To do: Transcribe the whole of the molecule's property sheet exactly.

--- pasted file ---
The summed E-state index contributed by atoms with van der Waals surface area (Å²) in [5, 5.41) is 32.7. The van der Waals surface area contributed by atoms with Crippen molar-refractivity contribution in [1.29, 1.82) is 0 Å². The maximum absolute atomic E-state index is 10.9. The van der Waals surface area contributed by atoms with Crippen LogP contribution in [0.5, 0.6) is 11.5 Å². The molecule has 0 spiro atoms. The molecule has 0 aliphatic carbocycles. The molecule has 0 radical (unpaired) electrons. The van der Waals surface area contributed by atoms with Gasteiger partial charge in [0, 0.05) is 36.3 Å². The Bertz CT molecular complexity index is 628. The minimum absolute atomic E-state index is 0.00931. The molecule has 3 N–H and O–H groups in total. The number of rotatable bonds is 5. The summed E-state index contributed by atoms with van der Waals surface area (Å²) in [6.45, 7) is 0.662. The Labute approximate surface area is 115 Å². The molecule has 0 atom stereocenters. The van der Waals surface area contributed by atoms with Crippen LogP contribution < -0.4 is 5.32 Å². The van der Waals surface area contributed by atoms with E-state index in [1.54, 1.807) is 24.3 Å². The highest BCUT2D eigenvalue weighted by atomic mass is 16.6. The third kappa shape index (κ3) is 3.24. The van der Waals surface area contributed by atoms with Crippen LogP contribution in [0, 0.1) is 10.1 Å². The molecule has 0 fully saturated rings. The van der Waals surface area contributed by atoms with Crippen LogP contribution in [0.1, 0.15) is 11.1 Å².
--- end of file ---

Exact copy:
The summed E-state index contributed by atoms with van der Waals surface area (Å²) in [5, 5.41) is 32.7. The van der Waals surface area contributed by atoms with Crippen molar-refractivity contribution in [1.29, 1.82) is 0 Å². The maximum absolute atomic E-state index is 10.9. The van der Waals surface area contributed by atoms with Crippen LogP contribution in [0.5, 0.6) is 11.5 Å². The molecule has 0 spiro atoms. The molecule has 0 aliphatic carbocycles. The molecule has 0 radical (unpaired) electrons. The van der Waals surface area contributed by atoms with Gasteiger partial charge in [0, 0.05) is 36.3 Å². The Bertz CT molecular complexity index is 628. The minimum absolute atomic E-state index is 0.00931. The molecule has 3 N–H and O–H groups in total. The number of rotatable bonds is 5. The summed E-state index contributed by atoms with van der Waals surface area (Å²) in [6.45, 7) is 0.662. The Labute approximate surface area is 115 Å². The molecule has 0 atom stereocenters. The van der Waals surface area contributed by atoms with Crippen LogP contribution < -0.4 is 5.32 Å². The van der Waals surface area contributed by atoms with E-state index in [1.54, 1.807) is 24.3 Å². The highest BCUT2D eigenvalue weighted by atomic mass is 16.6. The third kappa shape index (κ3) is 3.24. The van der Waals surface area contributed by atoms with Crippen LogP contribution in [0, 0.1) is 10.1 Å². The molecule has 0 fully saturated rings. The van der Waals surface area contributed by atoms with Crippen LogP contribution in [0.1, 0.15) is 11.1 Å².